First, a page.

Variety, May 10, 2000

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Fire at Keaton's Bar and Grill

As leader of the Jazz Passengers, Roy Nathanson has been tireless in his efforts to scrub away the lines separating high art and pop culture — an undertaking that's redoubled in the multi-media presentation Fire at Keaton's Bar and Grill, which Nathanson and an impressive troupe of jazz and pop performers premiered in Brooklyn on Friday evening.


David Sprague

Fire at Keaton's Bar and Grill is one part light opera, one part jazz suite and one part video-augmented drama — with a central story that might be described as "The Iceman Cometh" with an old-school bohemian twist. It's an interesting conceit and one that works well — although a Dramamine vendor might have done brisk business during some of the more abrupt shifts in tone and media.

Elvis Costello, the rumpled, fedora-sporting narrator of the piece, provided a smartly written, briskly performed setup in the form of the three-part "Fire Suite," which made the most of his distinctive vocal quaver. His somewhat arch delivery, however, wasn't nearly as neat a fit for the ambiance as the arm-around-the-shoulder scatting of Nancy King, whose take on "Barstool Paradise" percolated with a beautiful-loser giddiness.

Nathanson's score, while somewhat uneven, was spot-on in its evocation of the barfly experience, rife with chattering brass interplay and woozy, seesawing melody lines that call to mind liquor-fueled debates and hazy afternoon benders.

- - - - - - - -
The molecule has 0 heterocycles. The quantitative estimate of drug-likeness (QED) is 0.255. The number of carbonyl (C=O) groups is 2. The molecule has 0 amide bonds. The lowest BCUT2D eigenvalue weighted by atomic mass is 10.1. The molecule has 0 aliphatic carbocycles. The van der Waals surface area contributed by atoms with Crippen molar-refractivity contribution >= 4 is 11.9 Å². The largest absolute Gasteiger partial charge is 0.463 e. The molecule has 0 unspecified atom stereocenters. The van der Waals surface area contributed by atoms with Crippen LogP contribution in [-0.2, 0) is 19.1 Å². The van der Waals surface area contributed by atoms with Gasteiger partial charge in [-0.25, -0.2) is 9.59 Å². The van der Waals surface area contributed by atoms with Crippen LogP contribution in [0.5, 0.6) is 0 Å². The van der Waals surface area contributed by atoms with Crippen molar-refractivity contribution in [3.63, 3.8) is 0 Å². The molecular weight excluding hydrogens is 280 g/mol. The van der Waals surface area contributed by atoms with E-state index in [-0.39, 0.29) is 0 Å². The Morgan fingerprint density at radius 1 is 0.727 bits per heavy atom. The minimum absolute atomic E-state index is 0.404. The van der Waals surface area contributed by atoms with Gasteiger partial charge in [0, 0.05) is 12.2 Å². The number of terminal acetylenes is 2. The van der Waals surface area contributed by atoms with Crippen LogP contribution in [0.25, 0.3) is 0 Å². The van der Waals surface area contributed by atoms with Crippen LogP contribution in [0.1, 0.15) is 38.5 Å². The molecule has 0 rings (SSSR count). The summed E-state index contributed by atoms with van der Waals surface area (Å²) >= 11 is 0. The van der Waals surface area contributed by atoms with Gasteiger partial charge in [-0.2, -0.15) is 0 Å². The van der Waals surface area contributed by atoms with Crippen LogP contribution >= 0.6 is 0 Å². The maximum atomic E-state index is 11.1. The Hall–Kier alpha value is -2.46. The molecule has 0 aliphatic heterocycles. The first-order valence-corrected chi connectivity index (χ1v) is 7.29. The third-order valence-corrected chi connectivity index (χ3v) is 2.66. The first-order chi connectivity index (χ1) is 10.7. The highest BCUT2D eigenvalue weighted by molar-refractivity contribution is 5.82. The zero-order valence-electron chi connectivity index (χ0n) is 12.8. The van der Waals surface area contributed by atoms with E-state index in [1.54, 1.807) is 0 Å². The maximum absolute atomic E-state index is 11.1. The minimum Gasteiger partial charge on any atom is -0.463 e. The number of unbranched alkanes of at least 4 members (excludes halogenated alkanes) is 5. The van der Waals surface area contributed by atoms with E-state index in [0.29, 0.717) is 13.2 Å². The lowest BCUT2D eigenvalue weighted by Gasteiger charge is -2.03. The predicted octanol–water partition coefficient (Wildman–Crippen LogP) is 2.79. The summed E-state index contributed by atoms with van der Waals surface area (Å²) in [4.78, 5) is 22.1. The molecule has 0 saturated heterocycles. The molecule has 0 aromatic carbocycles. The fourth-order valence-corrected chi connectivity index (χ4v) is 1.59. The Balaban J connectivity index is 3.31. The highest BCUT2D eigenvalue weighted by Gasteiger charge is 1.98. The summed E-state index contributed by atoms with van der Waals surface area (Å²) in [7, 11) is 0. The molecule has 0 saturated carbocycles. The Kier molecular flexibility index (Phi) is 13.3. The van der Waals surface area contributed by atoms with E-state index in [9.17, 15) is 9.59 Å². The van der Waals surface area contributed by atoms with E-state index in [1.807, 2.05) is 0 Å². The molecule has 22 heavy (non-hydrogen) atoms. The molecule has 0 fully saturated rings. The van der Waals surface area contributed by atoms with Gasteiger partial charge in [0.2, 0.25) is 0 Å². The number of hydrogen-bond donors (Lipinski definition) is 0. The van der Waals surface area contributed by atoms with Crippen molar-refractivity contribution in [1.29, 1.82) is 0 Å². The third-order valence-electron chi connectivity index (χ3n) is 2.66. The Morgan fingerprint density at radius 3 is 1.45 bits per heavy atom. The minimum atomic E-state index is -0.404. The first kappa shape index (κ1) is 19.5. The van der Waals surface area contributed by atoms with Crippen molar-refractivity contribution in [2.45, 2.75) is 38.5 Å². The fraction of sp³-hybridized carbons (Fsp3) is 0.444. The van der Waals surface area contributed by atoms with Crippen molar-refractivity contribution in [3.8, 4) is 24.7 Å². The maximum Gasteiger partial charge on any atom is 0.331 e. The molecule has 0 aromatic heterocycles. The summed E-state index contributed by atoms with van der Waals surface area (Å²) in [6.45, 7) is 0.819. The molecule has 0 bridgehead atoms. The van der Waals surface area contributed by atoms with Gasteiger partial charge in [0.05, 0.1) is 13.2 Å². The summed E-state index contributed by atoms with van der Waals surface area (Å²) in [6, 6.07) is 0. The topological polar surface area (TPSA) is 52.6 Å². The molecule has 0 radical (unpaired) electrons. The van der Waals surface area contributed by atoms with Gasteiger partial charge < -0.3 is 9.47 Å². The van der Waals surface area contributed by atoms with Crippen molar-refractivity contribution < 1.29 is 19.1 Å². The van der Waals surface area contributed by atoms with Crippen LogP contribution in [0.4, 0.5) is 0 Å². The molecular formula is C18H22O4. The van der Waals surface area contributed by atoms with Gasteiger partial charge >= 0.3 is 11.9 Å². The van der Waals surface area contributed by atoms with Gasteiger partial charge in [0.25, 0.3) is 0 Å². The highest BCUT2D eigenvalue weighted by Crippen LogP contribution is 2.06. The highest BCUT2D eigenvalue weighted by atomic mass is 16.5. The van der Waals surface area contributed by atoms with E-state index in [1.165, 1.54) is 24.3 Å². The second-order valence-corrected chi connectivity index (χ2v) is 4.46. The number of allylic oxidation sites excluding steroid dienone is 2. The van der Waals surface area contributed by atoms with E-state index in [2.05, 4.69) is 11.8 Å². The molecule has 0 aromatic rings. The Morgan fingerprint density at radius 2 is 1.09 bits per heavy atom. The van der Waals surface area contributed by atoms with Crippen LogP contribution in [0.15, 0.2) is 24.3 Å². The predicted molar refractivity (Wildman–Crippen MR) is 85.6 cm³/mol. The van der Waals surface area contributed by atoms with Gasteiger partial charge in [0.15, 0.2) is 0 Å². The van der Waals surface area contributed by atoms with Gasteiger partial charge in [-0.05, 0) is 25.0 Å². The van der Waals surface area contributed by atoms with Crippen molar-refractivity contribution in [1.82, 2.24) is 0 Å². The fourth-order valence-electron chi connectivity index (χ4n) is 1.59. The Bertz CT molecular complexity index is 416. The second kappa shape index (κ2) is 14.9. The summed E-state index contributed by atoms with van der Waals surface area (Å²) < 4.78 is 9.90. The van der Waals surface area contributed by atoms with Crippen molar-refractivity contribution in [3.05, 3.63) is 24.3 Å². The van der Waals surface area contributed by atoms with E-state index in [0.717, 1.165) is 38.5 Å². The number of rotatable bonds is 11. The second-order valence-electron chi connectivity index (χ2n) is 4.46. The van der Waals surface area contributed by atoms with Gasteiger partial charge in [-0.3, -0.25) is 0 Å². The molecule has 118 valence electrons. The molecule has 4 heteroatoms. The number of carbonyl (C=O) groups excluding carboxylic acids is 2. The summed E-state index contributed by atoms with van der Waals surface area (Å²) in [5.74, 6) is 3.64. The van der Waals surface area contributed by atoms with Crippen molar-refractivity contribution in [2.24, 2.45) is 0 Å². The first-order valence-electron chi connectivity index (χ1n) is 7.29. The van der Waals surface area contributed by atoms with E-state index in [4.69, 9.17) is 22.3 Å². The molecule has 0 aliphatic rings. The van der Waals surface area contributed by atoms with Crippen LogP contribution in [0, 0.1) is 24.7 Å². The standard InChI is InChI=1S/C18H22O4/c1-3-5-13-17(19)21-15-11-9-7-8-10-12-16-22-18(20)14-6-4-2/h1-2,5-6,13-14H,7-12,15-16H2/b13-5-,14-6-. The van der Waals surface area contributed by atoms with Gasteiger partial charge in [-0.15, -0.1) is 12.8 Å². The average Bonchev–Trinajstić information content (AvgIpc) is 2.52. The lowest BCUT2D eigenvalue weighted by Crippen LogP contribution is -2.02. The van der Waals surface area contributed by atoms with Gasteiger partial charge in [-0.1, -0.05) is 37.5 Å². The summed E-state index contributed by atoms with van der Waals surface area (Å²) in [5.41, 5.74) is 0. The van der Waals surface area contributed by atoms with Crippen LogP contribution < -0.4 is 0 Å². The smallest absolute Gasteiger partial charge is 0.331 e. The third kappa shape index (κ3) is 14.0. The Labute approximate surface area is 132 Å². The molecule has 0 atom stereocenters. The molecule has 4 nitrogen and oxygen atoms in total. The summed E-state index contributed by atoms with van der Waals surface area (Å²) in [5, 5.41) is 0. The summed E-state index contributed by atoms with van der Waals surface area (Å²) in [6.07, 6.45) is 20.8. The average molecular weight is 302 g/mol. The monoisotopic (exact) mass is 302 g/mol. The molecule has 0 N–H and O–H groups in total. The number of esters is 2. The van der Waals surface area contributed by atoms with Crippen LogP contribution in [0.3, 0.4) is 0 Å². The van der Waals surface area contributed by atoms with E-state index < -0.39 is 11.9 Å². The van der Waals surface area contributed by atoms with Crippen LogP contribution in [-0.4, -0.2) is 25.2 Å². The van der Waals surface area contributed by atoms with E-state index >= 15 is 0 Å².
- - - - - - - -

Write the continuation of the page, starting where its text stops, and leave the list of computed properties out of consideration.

John Jesrun's video work — which ran throughout the show — furthered the storyline elliptically during the instrumental passages, employing both collage work and silent footage of Deborah Harry in the role of matriarchal barmaid.

When coaxed to the stage of the mythical Keaton's, Harry's frowzy character — bar rag over her shoulder, beer-can curls hanging loose — exuded both sensuality and desperation in the smoky, Astrud Gilberto-styled "Imitation of a Kiss." That song drew a rousing cheer from the crowd, as did "Lost," a disarming trifle sung shyly but movingly by Juan de Jesus Coco.

The open-endedness of Fire at Keaton's Bar and Grill — in the end, we're left hanging as to the establishment's fate, the guilt of the arsonist (fleetingly portrayed by former Psychedelic Furs front man Richard Butler) and several other points — is both intriguing and maddening.

But rather than convey a sense of unfinished business, Nathanson and company clearly communicate the sense that audience members may be trusted to make their own decisions with regard to those loose ends.

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Variety, May 10, 2000


David Sprague reviews Fire at Keaton's Bar and Grill, with Roy Nathanson and Elvis Costello, Friday, May 5, 2000, St. Ann's Church, New York.






Fire at Keaton's Bar and Grill

St. Ann's Church; 600 capacity; $45 top


Production:
Presented by Arts at St. Ann's. Music by Roy Nathanson. Lyrics by David Cale, Elvis Costello, Deborah Harry, Ivan Marcano, Roy Nathanson. Staging and video direction by John Jesrun. Opened and reviewed May 5, 2000, closed May 6. [###]

Cast:
Performers: Elvis Costello, Deborah Harry, Richard Butler, Darius de Haas, David Driver, Babi Floyd, Juan de Jesus Coco, Nancy King, Kenny Washington.


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